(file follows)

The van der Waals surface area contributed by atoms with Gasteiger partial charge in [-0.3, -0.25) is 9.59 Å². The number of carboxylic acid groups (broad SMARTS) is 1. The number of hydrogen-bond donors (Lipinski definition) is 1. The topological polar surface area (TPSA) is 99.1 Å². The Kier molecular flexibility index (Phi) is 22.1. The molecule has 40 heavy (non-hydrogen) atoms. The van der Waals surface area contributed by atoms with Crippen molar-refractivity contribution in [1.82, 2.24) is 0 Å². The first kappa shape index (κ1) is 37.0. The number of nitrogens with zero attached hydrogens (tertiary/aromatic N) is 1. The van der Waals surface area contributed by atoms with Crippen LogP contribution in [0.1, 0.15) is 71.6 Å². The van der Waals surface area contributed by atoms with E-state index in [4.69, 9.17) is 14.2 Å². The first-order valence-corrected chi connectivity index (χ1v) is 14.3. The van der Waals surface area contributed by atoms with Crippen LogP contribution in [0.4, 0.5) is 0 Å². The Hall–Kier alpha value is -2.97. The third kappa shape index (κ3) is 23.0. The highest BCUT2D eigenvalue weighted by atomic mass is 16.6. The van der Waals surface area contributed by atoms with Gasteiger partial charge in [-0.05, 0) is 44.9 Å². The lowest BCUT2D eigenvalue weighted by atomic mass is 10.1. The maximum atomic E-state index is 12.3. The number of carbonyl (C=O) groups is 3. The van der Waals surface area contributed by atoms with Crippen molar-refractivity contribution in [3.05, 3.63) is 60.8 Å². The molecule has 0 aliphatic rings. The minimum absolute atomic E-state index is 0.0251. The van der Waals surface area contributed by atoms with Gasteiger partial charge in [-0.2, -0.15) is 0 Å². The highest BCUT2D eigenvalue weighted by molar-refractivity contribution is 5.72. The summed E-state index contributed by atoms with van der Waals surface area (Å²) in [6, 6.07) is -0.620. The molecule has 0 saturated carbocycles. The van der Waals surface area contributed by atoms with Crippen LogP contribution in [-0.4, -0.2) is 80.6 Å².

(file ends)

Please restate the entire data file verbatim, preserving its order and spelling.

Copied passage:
The van der Waals surface area contributed by atoms with Gasteiger partial charge in [-0.3, -0.25) is 9.59 Å². The number of carboxylic acid groups (broad SMARTS) is 1. The number of hydrogen-bond donors (Lipinski definition) is 1. The topological polar surface area (TPSA) is 99.1 Å². The Kier molecular flexibility index (Phi) is 22.1. The molecule has 40 heavy (non-hydrogen) atoms. The van der Waals surface area contributed by atoms with Crippen molar-refractivity contribution in [1.82, 2.24) is 0 Å². The first kappa shape index (κ1) is 37.0. The number of nitrogens with zero attached hydrogens (tertiary/aromatic N) is 1. The van der Waals surface area contributed by atoms with Crippen LogP contribution in [0.1, 0.15) is 71.6 Å². The van der Waals surface area contributed by atoms with E-state index in [4.69, 9.17) is 14.2 Å². The first-order valence-corrected chi connectivity index (χ1v) is 14.3. The van der Waals surface area contributed by atoms with Crippen LogP contribution in [0.4, 0.5) is 0 Å². The Hall–Kier alpha value is -2.97. The third kappa shape index (κ3) is 23.0. The highest BCUT2D eigenvalue weighted by atomic mass is 16.6. The van der Waals surface area contributed by atoms with Gasteiger partial charge in [-0.05, 0) is 44.9 Å². The lowest BCUT2D eigenvalue weighted by atomic mass is 10.1. The maximum atomic E-state index is 12.3. The number of carbonyl (C=O) groups is 3. The van der Waals surface area contributed by atoms with Crippen molar-refractivity contribution in [3.05, 3.63) is 60.8 Å². The molecule has 0 aliphatic rings. The minimum absolute atomic E-state index is 0.0251. The van der Waals surface area contributed by atoms with Gasteiger partial charge in [-0.2, -0.15) is 0 Å². The highest BCUT2D eigenvalue weighted by molar-refractivity contribution is 5.72. The summed E-state index contributed by atoms with van der Waals surface area (Å²) in [6, 6.07) is -0.620. The molecule has 0 saturated carbocycles. The van der Waals surface area contributed by atoms with Crippen LogP contribution in [-0.4, -0.2) is 80.6 Å².